10. 10. Pattern Matching: Regex Examples UK Phone Numbers (*(0|[+]*?44)[12789][0-9]{1,3})*[ -]*([0-9]{4} [0-9]{4}|[0-9]{6,7}) Korean (Non-commercial) phone numbers (?(02|[0-9]{3}))?(-|s*)[0-9]{3,4}(s|-|.)[0- 9]{4} Credit/debit card followed by expiry or CVV ([0-9]{4} *?){4}( [0-9]{2}/[0- 9]{2})*( [0-9]{3})*
  11. 11. Malicious URL Detection This user tweeted a malicious URL which was identified by Google Safe Browsing API. (Group 2 Result.) #PRjobs - ***STOP PRESS*** PR Junior http://t.co/PQAJNUguhttp://www.vox-pop.co.uk/2011/10/18/pr-junior-for-inter-relations-agency-closing-date-11-nov-11/ Grier and others also use three spam blacklists, Google Safe Browsing API, URIBL and jwSpamSpy to detect malicious URLs on Twitter.Chris Grier, Kurt Thomas, Vern Paxson, and Michael Zhang. @spam: The Underground on 140 Characters or Less, In CCS, 2010. P. 29. http://delivery.acm.org/10.1145/1870000/1866311/p27-grier.pdf?ip=143.248.254.84&acc=ACTIVE%20SERVICE&CFID=100207330&CFTOKEN=43504572&__acm__=1335857745_ec015e346b197128136fe302ece8625chttps://developers.google.com/safe-browsing/http://uribl.com/http://www.joewein.net/
  12. 12. Pornography Detection• With Computer Vision• Skin detection ▫ Colour, texture• Classification ▫ LDA-SVM• Real-time Blur/Mosaic
  13. 13. Legal Aspect: Defamatory Liability on Twitter Comparative: Korean and UK Defamation Law
  14. 14. The Need for an Interdisciplinary Approach• A purely technical attempt to address the issue of malicious use of Twitter will be difficult to implement• This is for a number of reasons: ▫ Differing legal positions in countries; ▫ Differing cultural concepts of what is deemed acceptable; ▫ Absence of any „human‟ context risks high numbers of false-positive results.• Future work will need to take account of this.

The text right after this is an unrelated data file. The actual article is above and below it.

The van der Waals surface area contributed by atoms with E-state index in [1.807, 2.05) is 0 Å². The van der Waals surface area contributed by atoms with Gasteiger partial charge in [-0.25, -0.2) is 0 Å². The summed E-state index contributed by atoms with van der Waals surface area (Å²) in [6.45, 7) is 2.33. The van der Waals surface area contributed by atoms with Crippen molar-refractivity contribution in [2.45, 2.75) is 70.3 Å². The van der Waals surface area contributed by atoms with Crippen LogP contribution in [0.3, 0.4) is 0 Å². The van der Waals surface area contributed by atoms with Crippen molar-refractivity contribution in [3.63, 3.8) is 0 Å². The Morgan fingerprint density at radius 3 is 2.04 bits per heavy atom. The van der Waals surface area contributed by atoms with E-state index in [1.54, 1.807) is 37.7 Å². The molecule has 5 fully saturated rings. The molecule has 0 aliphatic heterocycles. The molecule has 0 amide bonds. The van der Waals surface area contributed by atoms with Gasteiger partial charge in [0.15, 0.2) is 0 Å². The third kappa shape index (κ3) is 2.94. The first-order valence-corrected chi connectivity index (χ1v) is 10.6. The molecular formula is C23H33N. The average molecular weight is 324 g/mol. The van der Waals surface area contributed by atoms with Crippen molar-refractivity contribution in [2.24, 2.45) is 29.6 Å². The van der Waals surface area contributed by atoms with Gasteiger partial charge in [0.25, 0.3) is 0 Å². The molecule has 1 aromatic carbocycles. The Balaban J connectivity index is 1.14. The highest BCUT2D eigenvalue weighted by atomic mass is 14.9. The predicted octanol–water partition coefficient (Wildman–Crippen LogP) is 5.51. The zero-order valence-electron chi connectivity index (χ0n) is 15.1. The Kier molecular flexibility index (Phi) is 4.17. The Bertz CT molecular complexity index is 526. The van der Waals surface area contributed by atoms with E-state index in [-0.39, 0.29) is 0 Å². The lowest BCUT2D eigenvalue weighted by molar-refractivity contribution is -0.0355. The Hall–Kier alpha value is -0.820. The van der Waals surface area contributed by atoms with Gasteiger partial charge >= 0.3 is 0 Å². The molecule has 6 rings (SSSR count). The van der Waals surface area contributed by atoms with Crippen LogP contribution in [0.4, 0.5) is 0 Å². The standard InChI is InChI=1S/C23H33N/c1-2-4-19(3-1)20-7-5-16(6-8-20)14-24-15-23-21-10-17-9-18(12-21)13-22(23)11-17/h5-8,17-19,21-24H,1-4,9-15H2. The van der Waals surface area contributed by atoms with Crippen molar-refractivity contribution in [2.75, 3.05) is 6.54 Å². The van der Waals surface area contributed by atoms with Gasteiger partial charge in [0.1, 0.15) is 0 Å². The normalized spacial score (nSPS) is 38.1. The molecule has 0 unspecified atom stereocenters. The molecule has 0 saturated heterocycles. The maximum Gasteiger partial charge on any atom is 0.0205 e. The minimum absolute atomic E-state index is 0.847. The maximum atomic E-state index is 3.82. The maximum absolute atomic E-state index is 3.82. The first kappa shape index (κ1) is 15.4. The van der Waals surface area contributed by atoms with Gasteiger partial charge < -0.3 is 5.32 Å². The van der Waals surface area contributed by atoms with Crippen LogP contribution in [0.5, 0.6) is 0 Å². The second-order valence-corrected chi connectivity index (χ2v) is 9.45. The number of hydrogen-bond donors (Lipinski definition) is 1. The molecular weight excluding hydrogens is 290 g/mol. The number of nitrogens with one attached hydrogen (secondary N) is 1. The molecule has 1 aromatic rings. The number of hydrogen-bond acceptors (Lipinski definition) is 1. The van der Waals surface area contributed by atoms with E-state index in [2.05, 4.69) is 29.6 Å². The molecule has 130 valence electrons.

15. 15. Example: Defamation • Defamation is the communication of an assertion about a party that may cast them in a negative light.Country Law Type Defences PunishmentUnited Kingdom Civil Law Truth Damages Fair Comment ApologySouth Korea Criminal Law No defence Imprisonment Civil Law Fine Damages Apology
  16. 16. Example: Defamation (cont’d)• This one example shows that: ▫ The significant differences in what constitutes defamation in the UK and South Korea means any technical tool identifying defamatory tweets must be tailored to take account of the local context ▫ The differing penalties the crime attracts in each country may indicate the potential appetite for detection tools in these areas
  17. 17. Future Work• Examine the comparative legal issues that impact on malicious use detection;• Consider the sociological reasons behind malicious use;• Create a „real-time malicious use Twitter detector‟ based on interdisciplinary considerations;• Perform additional analysis on the tweets identified as malicious.
  18. 18. Thanks for Listening. Any Questions?